President Joe Biden has renominated Gigi Sohn to fill the Federal Communications Commission's (FCC) now-vacant fifth seat. This is the third time Sohn has been nominated. Should she gain the Senate's approval, she will break the agency's current 2–2 Democrat-Republican logjam and allow the agency to re-enact Obama-era net neutrality regulations, which are economically nonsensical and largely unnecessary.

    The FCC's 2015 regulations forbade internet service providers from blocking content or discriminatorily slowing specific content and banned the practice of paid prioritization—i.e., a company paying an internet service provider (ISP) to favor its content. Left unregulated, Sohn and other proponents insist, greedy ISPs would create a two-tier internet that benefits the rich and powerful to the detriment of everyday internet users. The FCC rolled back its net neutrality regulations in 2017, and the two-tiered hellscape Sohn predicted has yet to materialize. On the contrary, today's median download speed for fixed broadband is nearly 200 megabits per second; in 2015, the average speed was just 55 Mbps.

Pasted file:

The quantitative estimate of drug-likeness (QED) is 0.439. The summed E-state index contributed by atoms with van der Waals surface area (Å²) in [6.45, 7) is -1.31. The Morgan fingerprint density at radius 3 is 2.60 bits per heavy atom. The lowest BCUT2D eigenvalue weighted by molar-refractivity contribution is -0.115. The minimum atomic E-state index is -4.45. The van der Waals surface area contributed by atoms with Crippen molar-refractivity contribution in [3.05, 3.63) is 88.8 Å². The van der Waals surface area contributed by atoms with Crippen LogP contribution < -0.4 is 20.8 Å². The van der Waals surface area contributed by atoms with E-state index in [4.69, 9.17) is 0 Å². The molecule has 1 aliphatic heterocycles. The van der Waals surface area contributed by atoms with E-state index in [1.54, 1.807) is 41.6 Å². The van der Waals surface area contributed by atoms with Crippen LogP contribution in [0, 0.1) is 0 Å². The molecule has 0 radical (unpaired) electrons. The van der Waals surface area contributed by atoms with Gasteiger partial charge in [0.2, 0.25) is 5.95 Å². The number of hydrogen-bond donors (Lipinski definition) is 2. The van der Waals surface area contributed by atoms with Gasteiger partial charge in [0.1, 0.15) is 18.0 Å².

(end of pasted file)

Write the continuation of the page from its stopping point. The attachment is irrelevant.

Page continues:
Here at Pun Salad Manor, we've managed to avoid the bleak hellscape, which I was promised would occur under a non-Neutral Net. I'm a little jealous, however of that 200 Mbps number. I usually clock in at 75 or so. But it's certainly "fast enough".

  • Addendum to yesterday's item concerning the Bowdlerization of the Roald Dahl oeuvre: Dahl's publisher has committed to bringing out the Roald Dahl Classic Collection, the originals.

    Puffin announces today the release of The Roald Dahl Classic Collection, to keep the author’s classic texts in print. These seventeen titles will be published under the Penguin logo, as individual titles in paperback, and will be available later this year. The books will include archive material relevant to each of the stories.  

    The Roald Dahl Classic Collection will sit alongside the newly released Puffin Roald Dahl books for young readers, which are designed for children who may be navigating written content independently for the first time. 

    "Navigating written content"? I think they mean "reading".

    So that's good news, I guess. Bur as I said in an update to yesterday's item: publicity about all this will have the Dahl Estate and the publishers giggling all the way to the bank.

Last Modified 2024-01-30 6:42 AM EDT